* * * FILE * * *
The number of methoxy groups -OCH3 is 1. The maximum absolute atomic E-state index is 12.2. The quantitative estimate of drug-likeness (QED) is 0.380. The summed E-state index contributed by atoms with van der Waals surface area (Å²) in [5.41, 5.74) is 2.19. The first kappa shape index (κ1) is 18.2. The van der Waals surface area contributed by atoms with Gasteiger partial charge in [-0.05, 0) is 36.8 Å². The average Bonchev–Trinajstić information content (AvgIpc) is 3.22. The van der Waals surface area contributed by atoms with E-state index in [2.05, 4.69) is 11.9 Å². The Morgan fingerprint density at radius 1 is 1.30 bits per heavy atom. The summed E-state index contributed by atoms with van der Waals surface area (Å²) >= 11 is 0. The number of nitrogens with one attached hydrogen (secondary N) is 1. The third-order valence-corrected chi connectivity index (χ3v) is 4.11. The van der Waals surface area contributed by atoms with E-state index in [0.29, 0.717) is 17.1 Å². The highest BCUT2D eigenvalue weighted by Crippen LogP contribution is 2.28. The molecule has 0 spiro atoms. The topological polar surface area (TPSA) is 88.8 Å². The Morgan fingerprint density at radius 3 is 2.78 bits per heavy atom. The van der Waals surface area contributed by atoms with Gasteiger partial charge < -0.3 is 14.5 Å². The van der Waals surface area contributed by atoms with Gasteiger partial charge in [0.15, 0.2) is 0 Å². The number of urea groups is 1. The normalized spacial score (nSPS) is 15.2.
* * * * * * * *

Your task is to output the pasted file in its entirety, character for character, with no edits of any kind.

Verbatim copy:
The number of methoxy groups -OCH3 is 1. The maximum absolute atomic E-state index is 12.2. The quantitative estimate of drug-likeness (QED) is 0.380. The summed E-state index contributed by atoms with van der Waals surface area (Å²) in [5.41, 5.74) is 2.19. The first kappa shape index (κ1) is 18.2. The van der Waals surface area contributed by atoms with Gasteiger partial charge in [-0.05, 0) is 36.8 Å². The average Bonchev–Trinajstić information content (AvgIpc) is 3.22. The van der Waals surface area contributed by atoms with E-state index in [2.05, 4.69) is 11.9 Å². The Morgan fingerprint density at radius 1 is 1.30 bits per heavy atom. The summed E-state index contributed by atoms with van der Waals surface area (Å²) >= 11 is 0. The number of nitrogens with one attached hydrogen (secondary N) is 1. The third-order valence-corrected chi connectivity index (χ3v) is 4.11. The van der Waals surface area contributed by atoms with E-state index in [0.29, 0.717) is 17.1 Å². The highest BCUT2D eigenvalue weighted by Crippen LogP contribution is 2.28. The molecule has 0 spiro atoms. The topological polar surface area (TPSA) is 88.8 Å². The Morgan fingerprint density at radius 3 is 2.78 bits per heavy atom. The van der Waals surface area contributed by atoms with Gasteiger partial charge < -0.3 is 14.5 Å². The van der Waals surface area contributed by atoms with Gasteiger partial charge in [0.15, 0.2) is 0 Å². The number of urea groups is 1. The normalized spacial score (nSPS) is 15.2.